His head and the upper portions of his body were clothes in a brown cloak or habit, that reached to just below the knees; below that he melted into an indeterminate mist. But it was the look on his face that froze my finger on the camera trigger. He was pale and thin, with deep-set eyes, his face wore the most consummate look of evil that I have ever seen. Habit and training forgotten, I stood rooted to the spot, with a cold trickle of fear chilling my spine. I could not utter one coherent syllable. I had often wondered what a confrontation between a stoat and a rabbit felt like, now I knew. Then my husband called out to me, and at the moment the man vanished.

Without speaking we strolled back over the grass together, and I was miserably conscious that, no matter how I hated it, the only way back to the car was through that postern gate. Every step I took towards it filled me with loathing, however hard I tried to rationalise. Then, just as we were a few steps from it, my husband broke the silence. ‘Well, what do you know?’ he began, ‘I’ve the weirdest feeling that….’ All of a sudden it seemed very important to me that he didn’t put the thoughts into words. ‘Don’t, please don’t say anything, just…just hurry up!’. And before he could protest I broke into an undignified trot, and fled through that crumbling gate, down the narrow passage, and out onto the little path through the churchyard. My heart was thumping in a most peculiar fashion, and hands were cold and clammy, it seemed to me that a thousand malevolent eyes were watching.

Back at the car, I sank down on the grassy bank, and my husband flung himself down beside me. He eyed me curiously. ‘You’re scared! What on earth has got into you? All I was going to say back there was, for a second I wouldn’t have been at all surprised to see someone standing in that creepy little gate. I felt I was being watched’.

Sheila St.Clair visited again in May 1970 and wrote the following,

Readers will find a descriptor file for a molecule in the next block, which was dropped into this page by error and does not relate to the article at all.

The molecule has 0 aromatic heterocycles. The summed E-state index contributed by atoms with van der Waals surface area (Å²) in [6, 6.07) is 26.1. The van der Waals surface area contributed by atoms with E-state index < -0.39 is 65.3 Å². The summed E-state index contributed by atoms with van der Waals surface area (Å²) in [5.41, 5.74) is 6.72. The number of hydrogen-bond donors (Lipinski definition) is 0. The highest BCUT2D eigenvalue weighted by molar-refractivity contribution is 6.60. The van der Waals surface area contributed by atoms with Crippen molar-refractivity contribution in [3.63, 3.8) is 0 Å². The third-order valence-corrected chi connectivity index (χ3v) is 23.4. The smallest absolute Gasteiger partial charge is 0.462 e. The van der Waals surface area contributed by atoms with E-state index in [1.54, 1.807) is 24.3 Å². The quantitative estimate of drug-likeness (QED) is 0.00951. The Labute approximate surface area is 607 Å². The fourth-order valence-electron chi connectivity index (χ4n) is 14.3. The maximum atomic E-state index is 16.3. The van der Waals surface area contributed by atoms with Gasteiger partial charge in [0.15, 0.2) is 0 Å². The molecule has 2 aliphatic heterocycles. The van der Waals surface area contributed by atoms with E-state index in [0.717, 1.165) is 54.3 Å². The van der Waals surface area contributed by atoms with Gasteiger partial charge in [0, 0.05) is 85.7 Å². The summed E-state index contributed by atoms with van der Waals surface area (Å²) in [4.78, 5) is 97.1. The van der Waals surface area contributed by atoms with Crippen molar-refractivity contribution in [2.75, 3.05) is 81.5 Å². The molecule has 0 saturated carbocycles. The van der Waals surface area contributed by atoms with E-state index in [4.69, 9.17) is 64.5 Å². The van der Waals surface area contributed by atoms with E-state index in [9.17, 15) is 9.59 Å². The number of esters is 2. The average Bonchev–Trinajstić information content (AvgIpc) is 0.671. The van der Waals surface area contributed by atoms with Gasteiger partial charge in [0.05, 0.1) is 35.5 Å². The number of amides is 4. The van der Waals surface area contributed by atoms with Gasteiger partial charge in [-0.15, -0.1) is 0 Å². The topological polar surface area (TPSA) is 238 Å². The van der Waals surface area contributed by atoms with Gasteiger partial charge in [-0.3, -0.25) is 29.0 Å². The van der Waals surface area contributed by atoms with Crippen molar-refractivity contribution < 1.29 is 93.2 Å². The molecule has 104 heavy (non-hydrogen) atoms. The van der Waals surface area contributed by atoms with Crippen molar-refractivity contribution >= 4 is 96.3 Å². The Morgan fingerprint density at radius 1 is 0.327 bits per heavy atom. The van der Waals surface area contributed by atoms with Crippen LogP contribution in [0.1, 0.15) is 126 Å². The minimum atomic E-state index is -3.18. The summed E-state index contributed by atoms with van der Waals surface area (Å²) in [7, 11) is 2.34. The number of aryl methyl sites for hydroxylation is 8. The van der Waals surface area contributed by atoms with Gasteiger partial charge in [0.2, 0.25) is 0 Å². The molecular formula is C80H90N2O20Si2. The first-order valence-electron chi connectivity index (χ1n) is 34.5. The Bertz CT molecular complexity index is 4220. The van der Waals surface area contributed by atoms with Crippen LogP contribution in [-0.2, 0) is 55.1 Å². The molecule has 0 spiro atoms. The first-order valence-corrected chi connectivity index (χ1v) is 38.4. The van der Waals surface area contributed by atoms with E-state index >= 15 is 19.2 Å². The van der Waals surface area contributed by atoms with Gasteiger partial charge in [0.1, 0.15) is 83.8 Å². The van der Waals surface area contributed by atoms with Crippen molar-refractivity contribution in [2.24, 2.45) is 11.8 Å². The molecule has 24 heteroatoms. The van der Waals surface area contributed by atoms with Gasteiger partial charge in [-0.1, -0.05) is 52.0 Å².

‘I was uneasy in the church, and went outside to look at the old gravestones. As I came around the corner of the church I suddenly stopped dead in my tracks. My husband, who had been strolling behind me, promptly cannoned into me. ‘Now what are you up to?’ He demanded, ‘Shh!And listen’ I said. Coming from the church was the quiet but sweetly clear sound of a small organ being played. It was a voluntary I knew well, ‘Jesus Joy of man’s Desiring’, and it was being played quietly but determinedly by the unseen organist. ‘The organ – can you hear an organ?’ I asked. My husband paused for a moment, ‘I thought I heard something just as I came around the corner, but I couldn’t tell you what it was.’ The organ stopped, and we both went back into the church. There was no organ or organ pipes we could see. The we heard the sound of voices, and saw three other people coming into the churchyard. I went back to the car, but my husband had a few words conversation with one of the men. Then he came over to the car. ‘Describe the sound of that organ again.’ He said. ‘Small and sweet,’ I repeated, ‘Not like a church organ: quieter somehow.’ He smiled, ‘Well we were wrong, there is an organ in that church, but we missed it standing in the corner. It’s been there for years, and it has a table top, so that you wouldn’t notice it. That man I was speaking to showed me and the notes are still playable and it’s got a small, sweet tone. Very pleasant but not a big noise’.

GPS: 51.99277, -7.88351